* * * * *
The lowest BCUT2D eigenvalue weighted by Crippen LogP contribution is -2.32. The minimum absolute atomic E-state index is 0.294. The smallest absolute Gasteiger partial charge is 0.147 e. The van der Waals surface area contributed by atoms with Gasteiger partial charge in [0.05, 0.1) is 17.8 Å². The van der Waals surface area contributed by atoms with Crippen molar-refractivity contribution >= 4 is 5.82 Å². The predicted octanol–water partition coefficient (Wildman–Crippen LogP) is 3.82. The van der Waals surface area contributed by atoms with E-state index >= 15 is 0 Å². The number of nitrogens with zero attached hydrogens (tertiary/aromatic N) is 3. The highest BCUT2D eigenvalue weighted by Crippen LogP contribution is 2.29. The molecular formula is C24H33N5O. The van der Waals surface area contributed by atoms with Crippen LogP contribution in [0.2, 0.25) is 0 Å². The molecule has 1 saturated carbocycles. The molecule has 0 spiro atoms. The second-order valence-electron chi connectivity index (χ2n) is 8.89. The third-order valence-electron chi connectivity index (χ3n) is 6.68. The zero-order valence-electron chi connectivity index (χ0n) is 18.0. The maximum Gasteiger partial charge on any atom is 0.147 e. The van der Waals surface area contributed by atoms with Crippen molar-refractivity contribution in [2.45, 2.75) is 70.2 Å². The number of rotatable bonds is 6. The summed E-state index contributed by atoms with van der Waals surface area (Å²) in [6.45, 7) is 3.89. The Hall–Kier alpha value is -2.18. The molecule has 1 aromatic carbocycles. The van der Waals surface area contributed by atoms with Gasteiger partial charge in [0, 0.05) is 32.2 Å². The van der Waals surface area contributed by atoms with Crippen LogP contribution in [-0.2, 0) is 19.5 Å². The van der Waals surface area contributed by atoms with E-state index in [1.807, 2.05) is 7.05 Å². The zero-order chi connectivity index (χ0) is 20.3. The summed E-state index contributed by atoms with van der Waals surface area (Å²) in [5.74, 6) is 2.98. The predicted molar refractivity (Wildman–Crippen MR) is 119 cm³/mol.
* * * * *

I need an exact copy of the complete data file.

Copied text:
The lowest BCUT2D eigenvalue weighted by Crippen LogP contribution is -2.32. The minimum absolute atomic E-state index is 0.294. The smallest absolute Gasteiger partial charge is 0.147 e. The van der Waals surface area contributed by atoms with Gasteiger partial charge in [0.05, 0.1) is 17.8 Å². The van der Waals surface area contributed by atoms with Crippen molar-refractivity contribution >= 4 is 5.82 Å². The predicted octanol–water partition coefficient (Wildman–Crippen LogP) is 3.82. The van der Waals surface area contributed by atoms with E-state index >= 15 is 0 Å². The number of nitrogens with zero attached hydrogens (tertiary/aromatic N) is 3. The highest BCUT2D eigenvalue weighted by Crippen LogP contribution is 2.29. The molecular formula is C24H33N5O. The van der Waals surface area contributed by atoms with Crippen LogP contribution in [0.2, 0.25) is 0 Å². The molecule has 1 saturated carbocycles. The molecule has 0 spiro atoms. The second-order valence-electron chi connectivity index (χ2n) is 8.89. The third-order valence-electron chi connectivity index (χ3n) is 6.68. The zero-order valence-electron chi connectivity index (χ0n) is 18.0. The maximum Gasteiger partial charge on any atom is 0.147 e. The van der Waals surface area contributed by atoms with Crippen molar-refractivity contribution in [2.45, 2.75) is 70.2 Å². The number of rotatable bonds is 6. The summed E-state index contributed by atoms with van der Waals surface area (Å²) in [6.45, 7) is 3.89. The Hall–Kier alpha value is -2.18. The molecule has 1 aromatic carbocycles. The van der Waals surface area contributed by atoms with Gasteiger partial charge in [0, 0.05) is 32.2 Å². The van der Waals surface area contributed by atoms with Crippen LogP contribution in [-0.2, 0) is 19.5 Å². The van der Waals surface area contributed by atoms with E-state index in [1.807, 2.05) is 7.05 Å². The zero-order chi connectivity index (χ0) is 20.3. The summed E-state index contributed by atoms with van der Waals surface area (Å²) in [5.74, 6) is 2.98. The predicted molar refractivity (Wildman–Crippen MR) is 119 cm³/mol.